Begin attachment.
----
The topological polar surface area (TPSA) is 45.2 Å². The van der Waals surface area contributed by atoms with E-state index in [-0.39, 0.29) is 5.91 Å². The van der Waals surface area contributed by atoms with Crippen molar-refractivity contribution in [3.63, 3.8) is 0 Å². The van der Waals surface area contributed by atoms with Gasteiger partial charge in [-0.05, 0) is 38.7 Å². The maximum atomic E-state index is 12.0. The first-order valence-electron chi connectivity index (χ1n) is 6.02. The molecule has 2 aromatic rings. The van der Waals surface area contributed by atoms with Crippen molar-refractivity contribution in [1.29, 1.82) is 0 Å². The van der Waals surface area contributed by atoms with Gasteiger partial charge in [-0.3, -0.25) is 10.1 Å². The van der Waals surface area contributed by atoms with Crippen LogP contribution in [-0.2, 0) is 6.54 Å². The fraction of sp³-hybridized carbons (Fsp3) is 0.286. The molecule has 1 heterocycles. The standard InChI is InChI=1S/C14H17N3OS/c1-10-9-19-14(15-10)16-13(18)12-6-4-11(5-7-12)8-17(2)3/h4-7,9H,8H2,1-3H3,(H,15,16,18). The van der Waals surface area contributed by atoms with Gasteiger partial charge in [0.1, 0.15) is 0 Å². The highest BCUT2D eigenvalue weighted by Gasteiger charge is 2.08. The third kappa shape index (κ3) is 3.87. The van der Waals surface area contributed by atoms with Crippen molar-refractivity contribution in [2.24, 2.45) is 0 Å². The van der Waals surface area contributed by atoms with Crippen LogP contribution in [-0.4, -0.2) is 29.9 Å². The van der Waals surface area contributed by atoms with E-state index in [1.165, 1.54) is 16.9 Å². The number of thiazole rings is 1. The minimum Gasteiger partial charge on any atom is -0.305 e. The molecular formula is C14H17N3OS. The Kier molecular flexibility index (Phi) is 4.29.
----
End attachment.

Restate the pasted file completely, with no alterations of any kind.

The topological polar surface area (TPSA) is 45.2 Å². The van der Waals surface area contributed by atoms with E-state index in [-0.39, 0.29) is 5.91 Å². The van der Waals surface area contributed by atoms with Crippen molar-refractivity contribution in [3.63, 3.8) is 0 Å². The van der Waals surface area contributed by atoms with Gasteiger partial charge in [-0.05, 0) is 38.7 Å². The maximum atomic E-state index is 12.0. The first-order valence-electron chi connectivity index (χ1n) is 6.02. The molecule has 2 aromatic rings. The van der Waals surface area contributed by atoms with Crippen molar-refractivity contribution in [1.29, 1.82) is 0 Å². The van der Waals surface area contributed by atoms with Gasteiger partial charge in [-0.3, -0.25) is 10.1 Å². The van der Waals surface area contributed by atoms with Crippen LogP contribution in [-0.2, 0) is 6.54 Å². The fraction of sp³-hybridized carbons (Fsp3) is 0.286. The molecule has 1 heterocycles. The standard InChI is InChI=1S/C14H17N3OS/c1-10-9-19-14(15-10)16-13(18)12-6-4-11(5-7-12)8-17(2)3/h4-7,9H,8H2,1-3H3,(H,15,16,18). The van der Waals surface area contributed by atoms with Gasteiger partial charge in [0.1, 0.15) is 0 Å². The highest BCUT2D eigenvalue weighted by Gasteiger charge is 2.08. The third kappa shape index (κ3) is 3.87. The van der Waals surface area contributed by atoms with Crippen molar-refractivity contribution in [2.24, 2.45) is 0 Å². The van der Waals surface area contributed by atoms with Crippen LogP contribution in [-0.4, -0.2) is 29.9 Å². The van der Waals surface area contributed by atoms with E-state index in [1.165, 1.54) is 16.9 Å². The number of thiazole rings is 1. The minimum Gasteiger partial charge on any atom is -0.305 e. The molecular formula is C14H17N3OS. The Kier molecular flexibility index (Phi) is 4.29.